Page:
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November 25, 2020: You are what you Read

Some say that you are what you eat. This makes sense – you ingest, digest, metabolize, and excrete. It’s as simple as that. You are what you read – this isn’t as simple. It’s impossible to fully know what we internalize. Some of what we read takes the form of short term memory and the rest, long term memory. Print knowledge becomes an internal song and dance, complete with an extended chorus line.

I’ve been reading three books near simultaneously: Cynthia Moss’s Elephant Memories, Karen Pryor’s On Behavior, and Ken Ramirez’s Animal Training: Successful Animal Management Through Positive Reinforcement. I usually read just one book at a time, and then, shortly thereafter, pick up another, so this is a

Reading about trailering to Raudi

different way of acquiring information, if this is what you want to call it.

All three books, particularly the first two, have behavior-related commonalities. I think I am learning a great deal.

In my mind, intelligence, at least partially defined, is the ability to internalize information, and after, externalize it. Karen Pryor cited her dolphin related behavioral findings in hopes that those who work with all life forms would externalize her given information. And to this end, most of what she writes is accessible to me. I interact, on a day-to-day basis, with horses, dogs, goats, chickens, and an occasional human.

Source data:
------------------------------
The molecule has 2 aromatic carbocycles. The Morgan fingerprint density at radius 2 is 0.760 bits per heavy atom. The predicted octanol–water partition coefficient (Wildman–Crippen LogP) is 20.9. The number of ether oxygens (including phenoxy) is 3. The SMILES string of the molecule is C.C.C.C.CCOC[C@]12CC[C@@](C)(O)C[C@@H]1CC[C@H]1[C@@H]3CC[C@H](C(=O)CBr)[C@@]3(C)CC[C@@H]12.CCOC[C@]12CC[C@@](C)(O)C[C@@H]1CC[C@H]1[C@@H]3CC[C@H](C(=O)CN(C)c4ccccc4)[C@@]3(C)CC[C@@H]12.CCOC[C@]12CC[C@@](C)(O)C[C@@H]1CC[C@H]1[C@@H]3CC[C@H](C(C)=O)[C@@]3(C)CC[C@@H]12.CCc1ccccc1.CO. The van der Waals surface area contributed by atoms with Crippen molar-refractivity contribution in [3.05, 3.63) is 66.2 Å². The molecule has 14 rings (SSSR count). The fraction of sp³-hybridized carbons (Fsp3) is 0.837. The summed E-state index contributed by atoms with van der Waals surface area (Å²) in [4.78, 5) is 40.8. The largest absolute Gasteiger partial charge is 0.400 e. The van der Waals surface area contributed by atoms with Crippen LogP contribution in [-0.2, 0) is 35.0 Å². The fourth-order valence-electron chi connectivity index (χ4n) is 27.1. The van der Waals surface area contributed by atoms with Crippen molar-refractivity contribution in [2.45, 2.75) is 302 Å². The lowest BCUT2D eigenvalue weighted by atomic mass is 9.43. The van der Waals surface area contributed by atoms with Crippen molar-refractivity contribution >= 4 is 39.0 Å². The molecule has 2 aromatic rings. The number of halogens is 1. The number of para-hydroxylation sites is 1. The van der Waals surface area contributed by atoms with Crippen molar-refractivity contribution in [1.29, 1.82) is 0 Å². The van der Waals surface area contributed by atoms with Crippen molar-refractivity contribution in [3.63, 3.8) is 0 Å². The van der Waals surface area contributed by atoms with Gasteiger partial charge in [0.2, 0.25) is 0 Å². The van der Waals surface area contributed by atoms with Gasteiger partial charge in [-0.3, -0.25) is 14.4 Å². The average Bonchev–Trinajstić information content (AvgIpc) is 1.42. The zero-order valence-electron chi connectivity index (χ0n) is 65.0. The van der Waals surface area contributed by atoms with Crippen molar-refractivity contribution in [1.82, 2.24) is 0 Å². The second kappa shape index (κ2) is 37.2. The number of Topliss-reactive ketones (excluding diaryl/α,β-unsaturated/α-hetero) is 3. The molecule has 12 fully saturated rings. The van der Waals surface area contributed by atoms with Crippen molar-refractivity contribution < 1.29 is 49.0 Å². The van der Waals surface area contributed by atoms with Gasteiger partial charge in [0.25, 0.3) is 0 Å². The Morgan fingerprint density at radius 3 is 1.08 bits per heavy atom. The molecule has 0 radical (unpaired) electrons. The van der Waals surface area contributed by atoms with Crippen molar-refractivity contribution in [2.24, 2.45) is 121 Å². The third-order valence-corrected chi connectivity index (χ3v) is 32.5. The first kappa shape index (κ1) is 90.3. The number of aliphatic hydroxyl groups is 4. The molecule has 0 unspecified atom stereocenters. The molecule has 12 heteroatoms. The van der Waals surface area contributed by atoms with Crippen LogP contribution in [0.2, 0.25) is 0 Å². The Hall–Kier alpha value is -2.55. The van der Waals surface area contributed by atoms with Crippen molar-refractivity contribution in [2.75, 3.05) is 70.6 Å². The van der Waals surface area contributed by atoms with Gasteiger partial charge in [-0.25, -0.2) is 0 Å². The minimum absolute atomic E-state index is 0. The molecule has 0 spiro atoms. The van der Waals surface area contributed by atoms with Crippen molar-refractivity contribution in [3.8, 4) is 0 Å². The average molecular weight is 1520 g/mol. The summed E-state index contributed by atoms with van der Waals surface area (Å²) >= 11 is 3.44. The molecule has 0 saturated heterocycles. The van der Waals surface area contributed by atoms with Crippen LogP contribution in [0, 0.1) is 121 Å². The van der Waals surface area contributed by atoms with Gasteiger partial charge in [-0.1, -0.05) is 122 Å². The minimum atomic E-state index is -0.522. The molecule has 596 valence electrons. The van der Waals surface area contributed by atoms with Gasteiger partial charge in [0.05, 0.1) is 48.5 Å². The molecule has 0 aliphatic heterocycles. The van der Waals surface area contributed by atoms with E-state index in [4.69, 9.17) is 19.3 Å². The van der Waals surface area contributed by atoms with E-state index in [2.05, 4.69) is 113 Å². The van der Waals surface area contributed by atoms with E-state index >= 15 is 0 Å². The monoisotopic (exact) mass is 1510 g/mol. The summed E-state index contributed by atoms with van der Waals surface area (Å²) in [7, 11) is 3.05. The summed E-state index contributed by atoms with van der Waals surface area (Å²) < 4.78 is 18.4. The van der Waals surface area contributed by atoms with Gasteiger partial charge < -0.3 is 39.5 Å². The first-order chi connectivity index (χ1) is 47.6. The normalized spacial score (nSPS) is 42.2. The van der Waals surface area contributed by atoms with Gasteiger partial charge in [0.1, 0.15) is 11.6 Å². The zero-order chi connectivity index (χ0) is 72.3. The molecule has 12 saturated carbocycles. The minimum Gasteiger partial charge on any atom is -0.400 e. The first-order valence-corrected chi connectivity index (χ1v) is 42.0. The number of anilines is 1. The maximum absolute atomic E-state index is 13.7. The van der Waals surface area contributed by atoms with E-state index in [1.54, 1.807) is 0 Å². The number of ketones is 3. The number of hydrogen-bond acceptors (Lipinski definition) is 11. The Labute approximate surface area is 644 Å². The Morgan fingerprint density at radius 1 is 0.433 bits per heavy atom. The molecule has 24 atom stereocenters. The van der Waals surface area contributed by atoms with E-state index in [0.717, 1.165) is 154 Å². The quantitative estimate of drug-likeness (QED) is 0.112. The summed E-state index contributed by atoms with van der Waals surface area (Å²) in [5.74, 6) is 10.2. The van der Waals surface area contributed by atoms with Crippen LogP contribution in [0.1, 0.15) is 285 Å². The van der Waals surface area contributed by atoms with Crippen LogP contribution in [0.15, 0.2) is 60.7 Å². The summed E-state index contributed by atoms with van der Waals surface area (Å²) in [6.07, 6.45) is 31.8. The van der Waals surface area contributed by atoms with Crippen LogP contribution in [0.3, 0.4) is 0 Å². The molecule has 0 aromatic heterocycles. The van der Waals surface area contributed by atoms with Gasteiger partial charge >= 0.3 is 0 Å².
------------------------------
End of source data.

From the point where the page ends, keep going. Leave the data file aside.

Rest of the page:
I do not know specifically how I am putting her and other’s ideas to practice. What I am conscious of is very piecemeal. Today is a case in point. I put Shadow’s breakfast kibbles in my treat bag, and before tending to the other animals, I worked with her. I had her get on the table, then get on the porch. There, I used a bridge signal (this took the form of an audible click) and shaped the desired behavior, which was to jump from chair to chair. This, I later told Pete, was successive proximation.

I next worked with the horses. I tossed the gas containers with treats in their pen. This kept them momentarily occupied. I walked over to and opened the far gate. They wandered around outside the pen as I cleaned. They meandered up onto the hill behind the hoop house—I held out my hand, said touch, and they all came running.

Then came the fun part. I tossed them the gas cans, again to distract them, and then put one target, a yellow bucket lid, on one side of the gate, and another on the far side. Then, I had them, one by one, come to the gate and touch target #1. They got an alfalfa pellet reinforcer. I opened the gate, and each horse walked in and touched the second target, getting a second alfalfa pellet. Each then moved in the direction of the hay, which I’d spread out on the snow moments before.

This was a triumph. The best was yet to come. I later resumed working with Raudi on breaking balloons with her hooves. I first had her put one, then the other foot, in the rubber feed bowl. I then had her do the same; this time, stomping on the now very familiar gasoline cans. I next worked with her on breaking one balloon. I called it good after she broke just one. I gave her a long break, and later took her up to the Playground of Higher Learning. I chunked things down overall by doing the One Star course with her. This was way easier, and I again gave her the stomp cue – this time I first put the gas can in with the balloons. Pop. She got it. Her workday, with the exception of a walk, was over. Mine too.

If I thought hard about it, I could relate what I learned to what I did. But I couldn’t do this at the time. I suspect that in time, I’ll get a better grasp on positive reinforcement theory.

Next: 325. 11/26/20: Thanksgiving 2020/The White Highway Revisited

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